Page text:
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Political Culture and National Identities


Admission requirements

There are no specific admission requirements for this course.


The seminar focuses on important and fairly recent scholarly views and insights in the field of Political Culture and National Identities. The basic assumption of this seminar is that the study of political culture and national identity gains in significance once these aspects are considered from an international comparative perspective. In this respect, the concept of ‘political transfer’ plays an important role, implying the adoption of inspiring foreign examples (e.g. social movements, symbols, political parties). The course begins with some theoretical reflections on this field of research. Thereafter, the seminar focuses on important studies of the history of the western world in the 19th and 20th century from an international comparative perspective; in the last session we will look at global comparisons and connections.

Course objectives

  • The ability to analyze and evaluate literature and sources for the purpose of producing an original scholarly argument

  • The ability to analyze and evaluate the methods used in the literature to be studied

  • Insight into the social relevance of history

  • Knowledge and comprehension of one of the specialisations and its historiography, more specifically: political practices, symbols and perceptions, nationalism, and national identities in a cultural and societal context from 1800;

  • Knowledge and comprehension of the theoretical, conceptual and methodological aspects of the specialisation, more specifically: international comparison and transfer; the analysis of the specific perspectives of secondary studies; a cultural-historical approach of politics and a political-historical approach of culture;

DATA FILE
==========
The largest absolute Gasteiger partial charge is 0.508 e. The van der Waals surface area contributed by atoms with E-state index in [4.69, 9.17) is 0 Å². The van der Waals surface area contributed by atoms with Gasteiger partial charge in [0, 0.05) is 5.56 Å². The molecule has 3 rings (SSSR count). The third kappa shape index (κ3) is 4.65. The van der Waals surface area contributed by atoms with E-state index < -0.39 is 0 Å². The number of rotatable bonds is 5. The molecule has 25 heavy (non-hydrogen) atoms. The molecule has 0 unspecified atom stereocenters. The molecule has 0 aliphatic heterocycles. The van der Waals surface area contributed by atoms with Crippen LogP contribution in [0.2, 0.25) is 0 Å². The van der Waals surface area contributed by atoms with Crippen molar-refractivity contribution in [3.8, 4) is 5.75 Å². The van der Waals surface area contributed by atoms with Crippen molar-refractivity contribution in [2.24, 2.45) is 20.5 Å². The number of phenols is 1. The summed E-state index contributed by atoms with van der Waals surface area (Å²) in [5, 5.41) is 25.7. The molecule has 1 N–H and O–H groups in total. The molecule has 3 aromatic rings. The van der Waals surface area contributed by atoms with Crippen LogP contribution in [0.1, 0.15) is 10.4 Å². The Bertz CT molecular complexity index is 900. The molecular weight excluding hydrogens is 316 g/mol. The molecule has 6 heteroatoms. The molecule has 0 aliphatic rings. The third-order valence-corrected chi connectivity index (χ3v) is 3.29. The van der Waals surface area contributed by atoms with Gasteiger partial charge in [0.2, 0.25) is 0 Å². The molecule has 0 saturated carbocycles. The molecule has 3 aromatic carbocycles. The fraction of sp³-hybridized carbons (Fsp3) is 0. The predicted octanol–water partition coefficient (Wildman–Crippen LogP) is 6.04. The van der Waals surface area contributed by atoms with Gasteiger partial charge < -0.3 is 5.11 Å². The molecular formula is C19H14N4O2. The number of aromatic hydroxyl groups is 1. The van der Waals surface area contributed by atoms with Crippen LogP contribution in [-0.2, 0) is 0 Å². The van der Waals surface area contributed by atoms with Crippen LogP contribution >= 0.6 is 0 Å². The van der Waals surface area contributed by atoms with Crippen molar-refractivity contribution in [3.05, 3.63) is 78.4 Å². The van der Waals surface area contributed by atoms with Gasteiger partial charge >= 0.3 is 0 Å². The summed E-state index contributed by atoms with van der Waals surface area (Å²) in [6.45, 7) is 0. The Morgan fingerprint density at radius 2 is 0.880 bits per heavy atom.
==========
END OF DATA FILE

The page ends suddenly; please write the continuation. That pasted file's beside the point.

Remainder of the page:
Extra course objective for Res Ma students

  • Knowledge and comprehension of the theoretical foundation of the discipline and of its position vis a vis other disciplines


View Timetable History

  • Week 1: Introduction

  • Week 2: Theoretical Articles (in library): H. te Velde, ‘Political Transfer: An Introduction’, European Review of History 12 (2005) 205-221 and Stefan Berger, ‘Comparative History’ in: Stefan Berger, Heiko Feldner and Kevin Passmore eds., Writing History: Theory and Practice (Londen 2003) 161-180.

  • Week 3: Theoretical Article (in library) E. Hobsbawm en T. Ranger eds., The Invention of Tradition (Cambridge 1983) chapter 7 ‘Mass-Producing Traditions: Europe, 1870-1914’ and George L. Mosse, The nationalization of the masses: political symbolism and mass movements in Germany from the Napoleonic wars through the Third Reich (New York 1975; or other edition).
    Students are expected to purchase and read the following books:

  • Week 4: R. Aerts e.a., Land van kleine gebaren. Een politieke geschiedenis van Nederland 1780-1990 (Nijmegen 1999). E.H. Kossmann, The Low Countries (Oxford 1978) chapters VI, VIII, X. (Dutch version can be purchased, English version will be available in the library).

  • Week 5: E. Hobsbawm, The Age of Empire, 1870-1914 (Londen 1987)

  • Week 6: M. Mazower, The Dark Continent. Europe’s Twentieth Century (Londen etc. 1998)

  • Week 7: C.A. Bayly, The Birth of the Modern World, 1780-1914. Global connections and comparisons (Oxford 2004)

Mode of instruction

  • Seminar

Course Load

Total course load 280 hours:

  • 14 hours of class

  • app. 20 hours writing essays

  • 20 hours writing the final essay

  • 226 hours reading and taking notes

Assessment method

The ability to give a clear written report on the research results in English or Dutch is asessed by short papers and a final paper; the ability to give a clear oral report on the research results in English or Dutch plus the ability to provide constructive academic feedback is asessed by class discussions and a presentation.
Course objectives 1 through 5 plus the ability to engage with constructive academic feedback are assessed by all of the above.
Course objective 6 (for RES-MA students) is assessed by an extra written assignment dealing with extra literature.

The course is assessed by presentation and participation (20%), short papers (40%) and a final paper (40%).


During the course Blackboard will be used for:

  • Publication of the programme

  • Communication with students

Reading list

See timetable.


Via uSis


Mr. Dr. B.E. van der Boom